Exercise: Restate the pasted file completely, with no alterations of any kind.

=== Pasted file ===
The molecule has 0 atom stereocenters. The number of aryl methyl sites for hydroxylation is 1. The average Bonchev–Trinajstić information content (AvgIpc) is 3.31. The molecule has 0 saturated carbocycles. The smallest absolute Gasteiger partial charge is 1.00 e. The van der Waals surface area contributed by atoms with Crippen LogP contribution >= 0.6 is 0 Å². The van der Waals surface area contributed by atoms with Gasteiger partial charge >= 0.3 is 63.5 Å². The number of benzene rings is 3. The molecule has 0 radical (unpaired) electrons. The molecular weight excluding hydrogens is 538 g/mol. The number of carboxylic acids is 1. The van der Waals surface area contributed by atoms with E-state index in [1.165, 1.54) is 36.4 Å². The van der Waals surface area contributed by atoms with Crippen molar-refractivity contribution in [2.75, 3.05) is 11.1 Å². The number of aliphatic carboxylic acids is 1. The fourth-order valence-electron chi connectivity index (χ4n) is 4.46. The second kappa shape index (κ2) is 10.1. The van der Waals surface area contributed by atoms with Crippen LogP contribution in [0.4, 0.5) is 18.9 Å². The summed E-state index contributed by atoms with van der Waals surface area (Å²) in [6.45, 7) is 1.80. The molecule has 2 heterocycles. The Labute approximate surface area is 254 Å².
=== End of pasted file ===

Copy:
The molecule has 0 atom stereocenters. The number of aryl methyl sites for hydroxylation is 1. The average Bonchev–Trinajstić information content (AvgIpc) is 3.31. The molecule has 0 saturated carbocycles. The smallest absolute Gasteiger partial charge is 1.00 e. The van der Waals surface area contributed by atoms with Crippen LogP contribution >= 0.6 is 0 Å². The van der Waals surface area contributed by atoms with Gasteiger partial charge >= 0.3 is 63.5 Å². The number of benzene rings is 3. The molecule has 0 radical (unpaired) electrons. The molecular weight excluding hydrogens is 538 g/mol. The number of carboxylic acids is 1. The van der Waals surface area contributed by atoms with E-state index in [1.165, 1.54) is 36.4 Å². The van der Waals surface area contributed by atoms with Crippen molar-refractivity contribution in [2.75, 3.05) is 11.1 Å². The number of aliphatic carboxylic acids is 1. The fourth-order valence-electron chi connectivity index (χ4n) is 4.46. The second kappa shape index (κ2) is 10.1. The van der Waals surface area contributed by atoms with Crippen LogP contribution in [0.4, 0.5) is 18.9 Å². The summed E-state index contributed by atoms with van der Waals surface area (Å²) in [6.45, 7) is 1.80. The molecule has 2 heterocycles. The Labute approximate surface area is 254 Å².